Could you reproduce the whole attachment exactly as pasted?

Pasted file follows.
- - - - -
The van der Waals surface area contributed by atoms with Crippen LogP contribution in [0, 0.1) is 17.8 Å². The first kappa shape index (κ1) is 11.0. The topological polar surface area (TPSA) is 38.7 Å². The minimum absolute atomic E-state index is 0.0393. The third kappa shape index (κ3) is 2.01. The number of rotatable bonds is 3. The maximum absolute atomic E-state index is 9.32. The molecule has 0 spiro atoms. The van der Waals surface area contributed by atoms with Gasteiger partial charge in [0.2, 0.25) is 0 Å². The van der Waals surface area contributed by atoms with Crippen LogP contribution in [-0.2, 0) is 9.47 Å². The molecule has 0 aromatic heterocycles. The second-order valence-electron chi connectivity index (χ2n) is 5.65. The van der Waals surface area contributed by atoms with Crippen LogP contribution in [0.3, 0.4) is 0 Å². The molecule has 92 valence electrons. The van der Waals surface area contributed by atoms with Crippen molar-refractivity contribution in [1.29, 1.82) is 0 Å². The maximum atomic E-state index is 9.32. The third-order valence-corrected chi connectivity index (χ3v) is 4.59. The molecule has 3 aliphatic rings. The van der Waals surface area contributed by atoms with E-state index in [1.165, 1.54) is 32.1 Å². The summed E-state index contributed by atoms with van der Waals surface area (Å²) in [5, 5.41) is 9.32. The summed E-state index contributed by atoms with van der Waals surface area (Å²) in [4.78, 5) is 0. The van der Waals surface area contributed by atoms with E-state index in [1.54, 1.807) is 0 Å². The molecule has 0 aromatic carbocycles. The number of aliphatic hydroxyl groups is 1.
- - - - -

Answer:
The van der Waals surface area contributed by atoms with Crippen LogP contribution in [0, 0.1) is 17.8 Å². The first kappa shape index (κ1) is 11.0. The topological polar surface area (TPSA) is 38.7 Å². The minimum absolute atomic E-state index is 0.0393. The third kappa shape index (κ3) is 2.01. The number of rotatable bonds is 3. The maximum absolute atomic E-state index is 9.32. The molecule has 0 spiro atoms. The van der Waals surface area contributed by atoms with Gasteiger partial charge in [0.2, 0.25) is 0 Å². The van der Waals surface area contributed by atoms with Crippen LogP contribution in [-0.2, 0) is 9.47 Å². The molecule has 0 aromatic heterocycles. The second-order valence-electron chi connectivity index (χ2n) is 5.65. The van der Waals surface area contributed by atoms with Crippen LogP contribution in [0.3, 0.4) is 0 Å². The molecule has 92 valence electrons. The van der Waals surface area contributed by atoms with Crippen molar-refractivity contribution in [1.29, 1.82) is 0 Å². The maximum atomic E-state index is 9.32. The third-order valence-corrected chi connectivity index (χ3v) is 4.59. The molecule has 3 aliphatic rings. The van der Waals surface area contributed by atoms with E-state index in [1.165, 1.54) is 32.1 Å². The summed E-state index contributed by atoms with van der Waals surface area (Å²) in [5, 5.41) is 9.32. The summed E-state index contributed by atoms with van der Waals surface area (Å²) in [4.78, 5) is 0. The van der Waals surface area contributed by atoms with E-state index in [1.54, 1.807) is 0 Å². The molecule has 0 aromatic carbocycles. The number of aliphatic hydroxyl groups is 1.